My Truth Club

 The three of us doing what we do best: wining and dining.

The three of us doing what we do best: wining and dining.

I recently got into Ruth Soukup's podcast and loved her episode on accountability and creating truth clubs, which immediately made me think of S. and L. who have comprised of my truth club for the last five years. I shared in "Making Friends as Adults" that the best advice I have received on making friends as adults is to "do what you love and there, you will find who you love." So it makes perfect sense that I met these two at...church! And what began as our weekly post-Sunday-service-brunch turned into a rich friendship. Even as we have moved around, we have managed to keep seeing one another to share our common loves: good food, one another and speaking truth into one another's lives. And this means both kinds of truths: The, I-hate-to-tell-you-this-but-you-need-to-know-this-about-yourself kind of truth and the really comforting, soothing, you-are-amazing-and-infinitely-lovable-even-though-you-just-told-me-the-worst-thing-about-yourself kind of truth.

As we prepare for yet another move where the three of us are scattering again, I am ever so grateful for the last few weeks with this truth club in its current form. 

Truth clubs form and end, they have different incarnations, there are different kinds. I have a mommy truth club with a couple of my dearest friends, a grad school truth club, you get the idea. 

Who are the people in your life you can turn to when you need a good dose of truth? There are probably some who are not even coming to mind at the moment because some of our most trustworthy friends have a more subtle presence. Whoever they are, treasure them immensely because these folks can be hard to find but are necessary for getting through the muck of life by increasing our joy and lightening our loads by removing the shackles of judgment we often place upon ourselves.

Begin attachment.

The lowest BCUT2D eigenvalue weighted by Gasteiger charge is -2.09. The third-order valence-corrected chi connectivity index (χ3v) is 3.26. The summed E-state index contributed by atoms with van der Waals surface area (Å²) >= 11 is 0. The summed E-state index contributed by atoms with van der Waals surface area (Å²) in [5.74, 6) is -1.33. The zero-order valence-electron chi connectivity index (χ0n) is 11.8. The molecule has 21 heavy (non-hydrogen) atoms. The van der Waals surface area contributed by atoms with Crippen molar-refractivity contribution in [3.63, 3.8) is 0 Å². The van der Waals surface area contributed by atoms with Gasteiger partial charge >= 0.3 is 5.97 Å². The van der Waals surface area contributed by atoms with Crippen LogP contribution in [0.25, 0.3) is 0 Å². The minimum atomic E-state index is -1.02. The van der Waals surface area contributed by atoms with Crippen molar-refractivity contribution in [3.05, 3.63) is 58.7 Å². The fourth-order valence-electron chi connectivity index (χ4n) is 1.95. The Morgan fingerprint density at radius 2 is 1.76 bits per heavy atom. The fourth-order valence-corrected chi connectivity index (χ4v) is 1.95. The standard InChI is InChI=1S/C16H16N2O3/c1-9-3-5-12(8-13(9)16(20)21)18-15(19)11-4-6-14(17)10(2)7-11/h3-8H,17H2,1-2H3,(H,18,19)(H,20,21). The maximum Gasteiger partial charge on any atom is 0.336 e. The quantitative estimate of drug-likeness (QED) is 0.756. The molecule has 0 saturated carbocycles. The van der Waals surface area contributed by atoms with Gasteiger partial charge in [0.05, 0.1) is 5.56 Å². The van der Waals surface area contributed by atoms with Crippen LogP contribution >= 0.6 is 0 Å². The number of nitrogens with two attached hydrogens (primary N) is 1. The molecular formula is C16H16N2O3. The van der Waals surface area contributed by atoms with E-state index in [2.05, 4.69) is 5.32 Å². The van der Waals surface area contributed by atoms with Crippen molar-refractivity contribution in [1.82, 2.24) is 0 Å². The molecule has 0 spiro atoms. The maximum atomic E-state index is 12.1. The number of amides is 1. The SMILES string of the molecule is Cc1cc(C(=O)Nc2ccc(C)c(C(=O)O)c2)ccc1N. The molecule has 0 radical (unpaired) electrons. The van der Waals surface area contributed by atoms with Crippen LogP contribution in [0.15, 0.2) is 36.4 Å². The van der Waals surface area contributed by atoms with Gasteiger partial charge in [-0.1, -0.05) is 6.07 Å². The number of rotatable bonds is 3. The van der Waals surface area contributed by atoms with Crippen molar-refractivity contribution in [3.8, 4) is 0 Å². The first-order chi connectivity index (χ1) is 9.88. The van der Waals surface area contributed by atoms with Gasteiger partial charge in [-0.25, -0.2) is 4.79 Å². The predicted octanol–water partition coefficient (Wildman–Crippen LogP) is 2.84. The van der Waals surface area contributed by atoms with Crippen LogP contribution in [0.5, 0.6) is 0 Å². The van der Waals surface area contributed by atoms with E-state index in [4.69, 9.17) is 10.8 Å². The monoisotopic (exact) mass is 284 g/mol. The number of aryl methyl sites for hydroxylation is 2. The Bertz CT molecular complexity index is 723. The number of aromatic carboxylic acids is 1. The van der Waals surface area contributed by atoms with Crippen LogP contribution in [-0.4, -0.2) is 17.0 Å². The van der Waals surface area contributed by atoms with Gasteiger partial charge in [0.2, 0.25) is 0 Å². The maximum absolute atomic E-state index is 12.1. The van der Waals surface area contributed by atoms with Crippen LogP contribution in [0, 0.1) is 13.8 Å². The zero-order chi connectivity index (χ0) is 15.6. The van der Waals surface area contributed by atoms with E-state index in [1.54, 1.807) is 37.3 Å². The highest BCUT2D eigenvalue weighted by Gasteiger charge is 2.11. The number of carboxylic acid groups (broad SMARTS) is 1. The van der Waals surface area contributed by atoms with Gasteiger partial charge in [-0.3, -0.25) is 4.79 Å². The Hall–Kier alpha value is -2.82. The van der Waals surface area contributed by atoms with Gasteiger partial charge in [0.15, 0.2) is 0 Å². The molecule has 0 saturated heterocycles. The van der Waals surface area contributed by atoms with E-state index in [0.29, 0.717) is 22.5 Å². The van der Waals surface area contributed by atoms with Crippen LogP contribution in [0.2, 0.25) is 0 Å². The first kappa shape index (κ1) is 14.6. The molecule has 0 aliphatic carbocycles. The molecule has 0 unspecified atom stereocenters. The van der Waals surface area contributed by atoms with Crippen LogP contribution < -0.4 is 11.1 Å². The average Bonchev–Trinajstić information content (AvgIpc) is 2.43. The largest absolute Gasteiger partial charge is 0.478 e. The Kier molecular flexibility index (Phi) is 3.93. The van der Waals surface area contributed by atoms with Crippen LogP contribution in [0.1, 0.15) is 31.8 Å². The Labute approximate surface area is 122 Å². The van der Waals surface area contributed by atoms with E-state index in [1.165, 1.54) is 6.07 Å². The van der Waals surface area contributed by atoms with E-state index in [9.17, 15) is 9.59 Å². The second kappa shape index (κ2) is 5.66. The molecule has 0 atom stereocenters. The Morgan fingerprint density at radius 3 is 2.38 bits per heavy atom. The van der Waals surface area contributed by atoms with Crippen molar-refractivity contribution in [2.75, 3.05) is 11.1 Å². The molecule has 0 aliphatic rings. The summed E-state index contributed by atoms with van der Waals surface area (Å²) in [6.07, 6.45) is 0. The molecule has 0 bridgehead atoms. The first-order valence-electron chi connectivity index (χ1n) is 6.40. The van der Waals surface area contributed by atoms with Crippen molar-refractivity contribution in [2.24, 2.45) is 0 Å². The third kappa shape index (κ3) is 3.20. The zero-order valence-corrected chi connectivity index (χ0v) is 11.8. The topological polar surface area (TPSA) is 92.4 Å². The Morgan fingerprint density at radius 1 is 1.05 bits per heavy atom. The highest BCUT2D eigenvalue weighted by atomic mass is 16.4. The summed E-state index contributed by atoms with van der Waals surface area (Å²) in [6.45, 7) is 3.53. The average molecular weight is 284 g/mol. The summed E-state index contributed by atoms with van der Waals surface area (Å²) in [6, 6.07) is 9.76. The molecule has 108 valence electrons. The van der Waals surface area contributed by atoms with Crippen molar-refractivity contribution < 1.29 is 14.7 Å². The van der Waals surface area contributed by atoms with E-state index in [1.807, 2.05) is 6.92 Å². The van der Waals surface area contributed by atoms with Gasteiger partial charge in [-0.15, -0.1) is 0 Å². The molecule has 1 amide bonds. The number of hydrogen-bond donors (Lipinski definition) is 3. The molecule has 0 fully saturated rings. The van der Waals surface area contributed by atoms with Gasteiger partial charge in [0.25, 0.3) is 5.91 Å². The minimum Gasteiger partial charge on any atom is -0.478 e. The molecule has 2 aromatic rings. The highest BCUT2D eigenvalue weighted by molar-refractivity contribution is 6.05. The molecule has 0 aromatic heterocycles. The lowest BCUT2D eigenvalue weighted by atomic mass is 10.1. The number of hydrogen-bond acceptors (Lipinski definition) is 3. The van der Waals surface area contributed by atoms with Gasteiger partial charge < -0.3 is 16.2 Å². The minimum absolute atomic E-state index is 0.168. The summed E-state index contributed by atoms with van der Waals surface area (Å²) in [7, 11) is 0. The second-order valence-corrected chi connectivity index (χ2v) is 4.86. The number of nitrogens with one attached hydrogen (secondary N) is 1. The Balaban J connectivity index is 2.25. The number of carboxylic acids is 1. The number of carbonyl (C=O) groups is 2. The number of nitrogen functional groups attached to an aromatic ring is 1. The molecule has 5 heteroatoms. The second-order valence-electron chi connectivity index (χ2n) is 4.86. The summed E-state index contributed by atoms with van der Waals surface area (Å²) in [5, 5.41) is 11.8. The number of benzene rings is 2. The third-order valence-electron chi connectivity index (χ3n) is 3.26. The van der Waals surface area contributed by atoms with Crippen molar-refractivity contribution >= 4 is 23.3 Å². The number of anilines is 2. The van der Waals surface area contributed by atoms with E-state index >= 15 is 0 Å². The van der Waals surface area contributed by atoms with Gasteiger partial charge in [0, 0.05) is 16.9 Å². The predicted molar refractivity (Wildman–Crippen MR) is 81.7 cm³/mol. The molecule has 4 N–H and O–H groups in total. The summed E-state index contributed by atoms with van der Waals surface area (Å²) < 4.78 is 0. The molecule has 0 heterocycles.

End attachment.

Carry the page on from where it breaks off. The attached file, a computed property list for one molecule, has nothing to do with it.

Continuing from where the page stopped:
I have a tendency of wanting to keep things to myself like my worries, successes and musings because as a Type Four on the Enneagram, we convince ourselves that we are so unique that nobody else can truly understand us. Not only is that not the case, but it is less isolating and more empowering to be invested in other peoples' lives and know they are invested in ours. 

While I could pay tribute to several different truth clubs that have been essential for my health and happiness, here's a toast to this particular truth club that has gotten me through my worst, failure moments to my highest, congratulatory moments in my adult life thus far. Thank you L. and S.